Well, to hell with that, basically: to hell with ALL of that. I hate the idea that only certain people should be “allowed” to wear certain things, just as I hate anything that attempts to define people by their age, or their weight, or the colour of their skin. I might not wear many of the things on this particular list, but that’s purely because they’re not my style – and if I DID want to wear them, no amount of lists like this would convince me not to. I hope the article that sparked this rant doesn’t convince anyone else that there are things they shouldn’t wear either: because when I look back now, I’m not glad that I sent back that dress – I’m just sad that I missed out on wearing something I loved, and I’d hate to see other people convince themselves that they should limit themselves in the same way.
As for me, these days there are definitely some things I won’t wear, and I certainly don’t believe that all things look good on all people. I do, however, believe that the answer to the question “how old is too old to wear X?” will always be, “when you no longer feel good in it, and not a moment before.” I think it’s only good manners to wear clothes that are appropriate for the situation (So I wouldn’t wear jeans to a wedding, say, or hotpants to a business meeting), and that you should always respect dress codes and cultural sensitivities, but as long as you’re doing that, and your clothes aren’t actively offending anyone, then the only person who’s really affected by your choice of outfit is you. When you look at it like that, it seems pretty silly to actively avoid the things you like just because of the date on your birth certificate.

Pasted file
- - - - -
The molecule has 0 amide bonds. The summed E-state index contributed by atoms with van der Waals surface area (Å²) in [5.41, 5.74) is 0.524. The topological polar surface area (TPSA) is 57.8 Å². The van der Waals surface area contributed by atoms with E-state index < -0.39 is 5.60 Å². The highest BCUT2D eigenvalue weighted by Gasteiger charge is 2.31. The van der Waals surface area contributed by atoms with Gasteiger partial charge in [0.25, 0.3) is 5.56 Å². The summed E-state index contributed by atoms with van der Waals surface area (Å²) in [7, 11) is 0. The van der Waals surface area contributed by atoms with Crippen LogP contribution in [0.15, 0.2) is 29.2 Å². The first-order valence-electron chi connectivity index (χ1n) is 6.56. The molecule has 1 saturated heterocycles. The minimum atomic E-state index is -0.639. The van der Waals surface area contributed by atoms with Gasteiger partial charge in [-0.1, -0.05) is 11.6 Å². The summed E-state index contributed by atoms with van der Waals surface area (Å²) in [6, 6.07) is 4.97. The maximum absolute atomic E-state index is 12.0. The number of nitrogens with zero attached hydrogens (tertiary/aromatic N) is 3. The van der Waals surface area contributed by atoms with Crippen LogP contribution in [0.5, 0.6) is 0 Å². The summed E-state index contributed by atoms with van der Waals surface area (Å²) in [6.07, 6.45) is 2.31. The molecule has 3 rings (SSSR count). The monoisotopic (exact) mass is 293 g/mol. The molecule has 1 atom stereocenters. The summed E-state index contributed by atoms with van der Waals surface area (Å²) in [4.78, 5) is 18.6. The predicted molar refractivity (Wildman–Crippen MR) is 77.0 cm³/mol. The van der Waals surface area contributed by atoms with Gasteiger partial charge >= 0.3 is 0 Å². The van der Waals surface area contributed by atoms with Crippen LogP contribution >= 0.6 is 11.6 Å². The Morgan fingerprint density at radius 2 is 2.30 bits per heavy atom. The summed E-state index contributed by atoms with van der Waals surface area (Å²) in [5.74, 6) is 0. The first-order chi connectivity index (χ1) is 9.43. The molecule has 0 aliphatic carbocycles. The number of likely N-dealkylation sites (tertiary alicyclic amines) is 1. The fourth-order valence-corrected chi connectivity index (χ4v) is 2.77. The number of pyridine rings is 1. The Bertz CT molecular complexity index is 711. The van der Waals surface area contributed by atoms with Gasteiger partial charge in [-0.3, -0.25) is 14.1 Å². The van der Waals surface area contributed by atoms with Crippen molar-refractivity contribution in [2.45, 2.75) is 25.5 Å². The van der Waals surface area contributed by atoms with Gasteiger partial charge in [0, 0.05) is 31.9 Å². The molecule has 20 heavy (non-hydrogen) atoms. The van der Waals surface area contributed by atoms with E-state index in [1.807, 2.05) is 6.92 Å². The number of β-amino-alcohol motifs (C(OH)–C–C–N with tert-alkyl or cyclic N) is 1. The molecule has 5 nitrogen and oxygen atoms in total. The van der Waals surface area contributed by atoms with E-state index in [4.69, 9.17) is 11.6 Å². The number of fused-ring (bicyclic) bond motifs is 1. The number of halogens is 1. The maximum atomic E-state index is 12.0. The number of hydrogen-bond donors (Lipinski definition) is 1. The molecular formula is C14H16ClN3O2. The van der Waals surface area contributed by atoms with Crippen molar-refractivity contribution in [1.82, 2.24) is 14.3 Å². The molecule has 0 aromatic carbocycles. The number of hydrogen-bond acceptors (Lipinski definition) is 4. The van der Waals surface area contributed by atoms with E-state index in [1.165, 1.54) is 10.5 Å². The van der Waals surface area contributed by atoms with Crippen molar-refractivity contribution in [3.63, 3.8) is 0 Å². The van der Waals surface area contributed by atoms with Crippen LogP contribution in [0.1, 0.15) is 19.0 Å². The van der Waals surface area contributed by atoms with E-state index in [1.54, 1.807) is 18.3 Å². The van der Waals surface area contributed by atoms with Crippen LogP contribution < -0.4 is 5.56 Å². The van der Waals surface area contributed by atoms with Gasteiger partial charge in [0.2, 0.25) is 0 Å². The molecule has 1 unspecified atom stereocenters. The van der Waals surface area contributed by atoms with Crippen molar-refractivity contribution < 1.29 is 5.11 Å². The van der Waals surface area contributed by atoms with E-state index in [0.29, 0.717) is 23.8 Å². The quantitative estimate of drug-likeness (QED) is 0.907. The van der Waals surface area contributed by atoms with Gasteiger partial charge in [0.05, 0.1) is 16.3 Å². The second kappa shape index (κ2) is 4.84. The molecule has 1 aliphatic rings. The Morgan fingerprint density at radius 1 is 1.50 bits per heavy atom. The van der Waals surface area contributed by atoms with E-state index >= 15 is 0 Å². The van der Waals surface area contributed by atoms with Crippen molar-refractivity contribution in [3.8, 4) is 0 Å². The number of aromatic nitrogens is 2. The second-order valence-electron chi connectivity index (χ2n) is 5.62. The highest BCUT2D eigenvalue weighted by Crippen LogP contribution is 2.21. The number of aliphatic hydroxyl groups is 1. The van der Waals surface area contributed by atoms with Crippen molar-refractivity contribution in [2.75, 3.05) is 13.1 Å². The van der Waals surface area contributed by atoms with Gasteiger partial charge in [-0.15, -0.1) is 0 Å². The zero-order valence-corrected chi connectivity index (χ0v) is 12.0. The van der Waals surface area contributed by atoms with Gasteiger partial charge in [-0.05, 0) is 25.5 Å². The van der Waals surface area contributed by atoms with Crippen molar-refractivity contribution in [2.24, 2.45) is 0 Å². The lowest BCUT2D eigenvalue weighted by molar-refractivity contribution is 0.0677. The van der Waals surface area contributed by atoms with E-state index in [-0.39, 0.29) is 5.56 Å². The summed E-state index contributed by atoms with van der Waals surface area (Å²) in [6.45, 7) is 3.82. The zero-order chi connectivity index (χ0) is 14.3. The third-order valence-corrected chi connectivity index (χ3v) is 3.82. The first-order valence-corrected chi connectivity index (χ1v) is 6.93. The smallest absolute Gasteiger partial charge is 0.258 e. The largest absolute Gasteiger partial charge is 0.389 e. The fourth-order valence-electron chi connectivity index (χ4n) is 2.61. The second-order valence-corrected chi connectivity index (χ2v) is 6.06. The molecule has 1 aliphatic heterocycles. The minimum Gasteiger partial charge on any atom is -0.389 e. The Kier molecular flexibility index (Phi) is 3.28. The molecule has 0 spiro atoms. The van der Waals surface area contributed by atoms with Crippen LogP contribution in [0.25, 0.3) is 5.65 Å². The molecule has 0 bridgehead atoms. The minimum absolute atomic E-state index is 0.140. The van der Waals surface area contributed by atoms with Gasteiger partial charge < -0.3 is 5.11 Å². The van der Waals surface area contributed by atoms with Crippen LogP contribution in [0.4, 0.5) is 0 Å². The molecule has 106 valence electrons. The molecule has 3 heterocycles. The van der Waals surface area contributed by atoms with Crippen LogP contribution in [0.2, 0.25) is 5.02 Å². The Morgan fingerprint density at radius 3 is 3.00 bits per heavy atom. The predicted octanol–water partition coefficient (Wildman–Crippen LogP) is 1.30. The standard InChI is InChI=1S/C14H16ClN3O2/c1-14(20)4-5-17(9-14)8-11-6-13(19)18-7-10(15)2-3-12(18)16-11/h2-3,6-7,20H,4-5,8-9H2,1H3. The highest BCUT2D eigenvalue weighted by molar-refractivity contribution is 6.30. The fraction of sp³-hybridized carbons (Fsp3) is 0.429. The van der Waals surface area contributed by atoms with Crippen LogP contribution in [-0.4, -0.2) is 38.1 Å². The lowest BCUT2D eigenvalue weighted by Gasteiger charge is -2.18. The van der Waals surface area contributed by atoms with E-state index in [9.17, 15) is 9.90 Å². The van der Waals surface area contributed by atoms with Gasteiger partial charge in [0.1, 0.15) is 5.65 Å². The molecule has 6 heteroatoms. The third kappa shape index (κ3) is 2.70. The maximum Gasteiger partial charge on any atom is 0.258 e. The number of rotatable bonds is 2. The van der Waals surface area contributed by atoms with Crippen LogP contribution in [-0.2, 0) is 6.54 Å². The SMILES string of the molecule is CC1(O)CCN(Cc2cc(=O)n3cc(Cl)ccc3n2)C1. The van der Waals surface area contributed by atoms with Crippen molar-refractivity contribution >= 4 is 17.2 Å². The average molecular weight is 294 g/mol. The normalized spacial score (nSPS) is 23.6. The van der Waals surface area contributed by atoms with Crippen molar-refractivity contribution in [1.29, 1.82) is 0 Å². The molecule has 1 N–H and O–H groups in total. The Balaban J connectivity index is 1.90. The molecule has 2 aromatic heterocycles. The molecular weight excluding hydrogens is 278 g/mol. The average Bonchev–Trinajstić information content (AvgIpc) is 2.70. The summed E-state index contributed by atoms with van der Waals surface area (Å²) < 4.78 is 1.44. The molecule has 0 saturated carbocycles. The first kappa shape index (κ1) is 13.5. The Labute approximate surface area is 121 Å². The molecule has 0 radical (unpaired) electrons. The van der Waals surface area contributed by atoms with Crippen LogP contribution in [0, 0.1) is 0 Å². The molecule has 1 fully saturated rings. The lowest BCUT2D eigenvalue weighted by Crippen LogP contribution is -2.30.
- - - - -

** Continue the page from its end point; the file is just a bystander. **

I did eventually get over my own paranoia – but not before I’d missed out on the opportunity to wear a lot of things I know I’d have loved – and isn’t life too short for those kind of regrets? I know it’s definitely too short to avoid wearing graphic tees, or sparkly pants just because they appeared on some silly list: and it’s ALWAYS a good time to wear leopard print shoes. Buy the shoes. Wear the sparkly pants. Don’t listen to people who want to define you entirely by your age – or your weight, or anything else – because one of the great things about being an adult is that YOU get to decide what’s appropriate for YOU.
Oh, and it’s not just “women over 30” who should be allowed to wear whatever the hell they want, by the way – it’s women of ANY age.